Just Peachy, or Burnt Toast? A Caregiver Burnout Self-Assessment

Mar 21, 2016

Just Peachy, or Burnt Toast? A Caregiver Burnout Self-Assessment

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You may have heard the term caregiver burnout a few times, but what exactly is it? And what are the signs? According to WebMD, caregiver burnout is a state of physical, emotional, and mental exhaustion that may be accompanied by a change in attitude—from positive and caring to negative and unconcerned.

Assessing Caregiver Burnout

Essentially, symptoms of caregiver burnout mirror those similar to depression, which is why caregiver burnout is not to be brushed aside, despite a caregiver’s moral obligation to care for a friend or loved one. If you are beginning to feel stressed, depressed, or irritable, it may be time to take a simple questionnaire to determine whether or not it’s time to take a break or seek outside help.

There are a few things to look out for if you fear you are nearing caregiver burnout. For each question, rate the level in which you agree.

  • 5-Highly agree
  • 4-Somewhat agree
  • 3-Unsure/Indifferent
  • 2-Somewhat disagree
  • 1-Disagree

Carefully read over the following questions, and answer accordingly on a scale of 1-5. Once you complete the questionnaire, add up the numbers and see your results. Are you holding it all together, or is it time to admit you could use some help?

During the past month you have:

  1. Felt unable to leave my friend or relative alone
  2. Found yourself unable to get a good nights rest
  3. Been unable to keep up with day-to-day chores
  4. Withdrawn from friends, family, and interests
  5. Noticed changes in weight and appetite
  6. Felt irritable or blue
  7. Been sick more often than usual

1-9—Just peachy. Bravo caregiver! You have caregiving right under your belt, and you maintain healthy boundaries between your health and the wellbeing of whom you care for. Perhaps you could pass on your tips to other caregivers that may be feeling the burn.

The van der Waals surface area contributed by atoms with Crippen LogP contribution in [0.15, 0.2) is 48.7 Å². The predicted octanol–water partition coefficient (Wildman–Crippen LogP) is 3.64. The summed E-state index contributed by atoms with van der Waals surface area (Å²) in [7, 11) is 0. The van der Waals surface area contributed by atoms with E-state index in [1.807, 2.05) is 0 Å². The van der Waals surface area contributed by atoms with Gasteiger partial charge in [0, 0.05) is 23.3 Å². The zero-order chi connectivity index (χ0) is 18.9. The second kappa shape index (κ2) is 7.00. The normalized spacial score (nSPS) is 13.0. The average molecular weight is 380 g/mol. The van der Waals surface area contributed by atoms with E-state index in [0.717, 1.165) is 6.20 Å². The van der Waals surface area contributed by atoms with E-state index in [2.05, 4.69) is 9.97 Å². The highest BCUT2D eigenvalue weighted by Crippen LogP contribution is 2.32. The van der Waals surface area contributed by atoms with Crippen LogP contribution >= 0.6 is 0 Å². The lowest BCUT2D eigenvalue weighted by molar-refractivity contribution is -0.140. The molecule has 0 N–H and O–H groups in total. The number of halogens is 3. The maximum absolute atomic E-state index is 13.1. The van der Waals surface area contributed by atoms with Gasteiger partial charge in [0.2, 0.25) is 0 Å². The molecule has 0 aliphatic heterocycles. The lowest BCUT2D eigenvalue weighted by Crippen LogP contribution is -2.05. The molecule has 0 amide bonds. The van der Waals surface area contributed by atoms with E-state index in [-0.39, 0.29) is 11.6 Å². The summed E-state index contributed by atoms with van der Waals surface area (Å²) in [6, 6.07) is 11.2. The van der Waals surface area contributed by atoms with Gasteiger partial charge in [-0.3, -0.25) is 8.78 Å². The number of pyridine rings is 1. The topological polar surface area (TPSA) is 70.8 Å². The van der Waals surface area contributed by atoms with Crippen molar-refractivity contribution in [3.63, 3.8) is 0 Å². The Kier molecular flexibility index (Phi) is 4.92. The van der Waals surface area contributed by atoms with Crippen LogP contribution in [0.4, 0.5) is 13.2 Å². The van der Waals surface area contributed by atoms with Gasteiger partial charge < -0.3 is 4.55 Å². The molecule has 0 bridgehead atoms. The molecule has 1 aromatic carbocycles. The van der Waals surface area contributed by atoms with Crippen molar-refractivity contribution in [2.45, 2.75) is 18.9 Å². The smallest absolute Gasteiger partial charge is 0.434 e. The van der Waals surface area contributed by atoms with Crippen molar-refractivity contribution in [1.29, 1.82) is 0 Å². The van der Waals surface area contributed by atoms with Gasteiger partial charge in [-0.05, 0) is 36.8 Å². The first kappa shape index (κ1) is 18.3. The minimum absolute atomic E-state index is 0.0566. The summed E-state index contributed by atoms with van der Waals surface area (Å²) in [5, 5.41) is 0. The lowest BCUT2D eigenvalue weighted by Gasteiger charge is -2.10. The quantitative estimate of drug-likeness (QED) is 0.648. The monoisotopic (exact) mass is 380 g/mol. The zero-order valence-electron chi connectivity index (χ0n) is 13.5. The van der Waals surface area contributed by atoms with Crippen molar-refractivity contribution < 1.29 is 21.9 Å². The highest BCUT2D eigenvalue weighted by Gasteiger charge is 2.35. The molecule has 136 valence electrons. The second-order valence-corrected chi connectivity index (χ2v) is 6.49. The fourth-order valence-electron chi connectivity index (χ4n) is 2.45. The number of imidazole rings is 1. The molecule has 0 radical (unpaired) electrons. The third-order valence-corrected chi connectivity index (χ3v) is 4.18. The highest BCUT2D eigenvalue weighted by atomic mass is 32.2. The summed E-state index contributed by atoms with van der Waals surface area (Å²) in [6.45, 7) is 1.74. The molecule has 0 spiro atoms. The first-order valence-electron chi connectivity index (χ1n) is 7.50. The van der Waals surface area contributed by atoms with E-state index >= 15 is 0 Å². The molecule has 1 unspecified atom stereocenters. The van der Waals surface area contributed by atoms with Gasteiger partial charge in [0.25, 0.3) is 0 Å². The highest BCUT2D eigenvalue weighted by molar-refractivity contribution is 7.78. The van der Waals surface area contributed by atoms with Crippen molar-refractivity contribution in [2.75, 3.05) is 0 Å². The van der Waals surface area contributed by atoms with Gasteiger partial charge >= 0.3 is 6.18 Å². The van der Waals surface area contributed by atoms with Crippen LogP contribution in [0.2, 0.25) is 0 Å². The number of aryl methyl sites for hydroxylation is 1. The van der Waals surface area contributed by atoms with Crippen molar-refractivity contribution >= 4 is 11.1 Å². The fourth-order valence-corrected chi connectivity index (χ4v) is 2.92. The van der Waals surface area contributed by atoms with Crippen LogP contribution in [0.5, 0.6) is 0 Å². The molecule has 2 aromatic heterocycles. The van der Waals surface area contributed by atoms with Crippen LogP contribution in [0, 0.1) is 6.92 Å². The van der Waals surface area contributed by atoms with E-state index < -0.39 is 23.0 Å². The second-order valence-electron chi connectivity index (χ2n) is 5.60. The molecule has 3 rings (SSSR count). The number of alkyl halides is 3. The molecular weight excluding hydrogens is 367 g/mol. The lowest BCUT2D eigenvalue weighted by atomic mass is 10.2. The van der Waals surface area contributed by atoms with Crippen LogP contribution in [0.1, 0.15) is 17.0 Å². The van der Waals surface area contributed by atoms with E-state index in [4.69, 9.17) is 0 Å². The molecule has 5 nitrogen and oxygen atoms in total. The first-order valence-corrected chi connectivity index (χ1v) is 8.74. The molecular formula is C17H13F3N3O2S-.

10-15—So far, so good. You are doing a pretty good job balancing your own needs with the needs of those whom you care for. You are providing the right amount of care without sacrificing your own needs and well-being. However, if you answered 5 or 4 for some of the questions, it’s best to address those symptoms now before they worsen.

15-21—Feverish. It is no secret that you are feeling stressed, and you are doing everything in your power to keep it together. However, you may want to take a break from caregiving before you are completely burnt out and suffering from more severe symptoms. Plus, since it’s still early, it should be easier to address the symptoms in which you need help with.

Score: 22-35—You’re burnt toast! Goodness! You are sure feeling the strains of caregiver burnout, but golf claps for finding the time to take this quiz. Although it is evident that you only want to provide the best care, it is time to put yourself first and seek proper help because your health is at stake. There are some great suggestions on how to help yourself below.

If you are burnt toast or feeling feverish, don’t fret. Here are some suggestions about the next steps to take to take back your life.

  • Consider seeing a doctor for a wellness checkup
  • Look into options for caregiver relief
  • Take time to see a therapist
  • Join a caregiver support group

And when in doubt, SeniorCaring is always here to help you find relief through senior care options to assist you and your loved one.

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Frequently Asked Questions

My sister has been the primary caregiver for our father for the past year and has recently become apathetic. What can I do?

Apathy in one common sign of compassion fatigue and is common among those who work in the caregiving industry. While it is different than burnout, many of the signs and symptoms are similar. If you are able, try to alleviate some of your sister’s responsibilities by filling in and allowing her to practice some self-care as well. Also, do not be afraid to point her in the direction of a caregiver support group. There are many great resources available to help with compassion fatigue.

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My father has lived in the same house for over 50 years, so he's reluctant to leave. How do I talk to him about moving to a senior care community?

When people grow attached to a familiar setting, moving to a senior care community can be a difficult subject, especially when caregiving is involved. To avoid excessive stress for you and your loved one, there are ways to bring up "the move" to elderly parents. Remember to remain honest and address any concerns your father may have. Prepare yourself for resistance. 

Have you checked out our Is It Time to Seek Senior Care Checklist? This resources will help you decide if it really is the right time for your senior to move out. This may be something that you want to bring to a meeting with your senior to show them some reasons why it may not be safe for them to live independently anymore.

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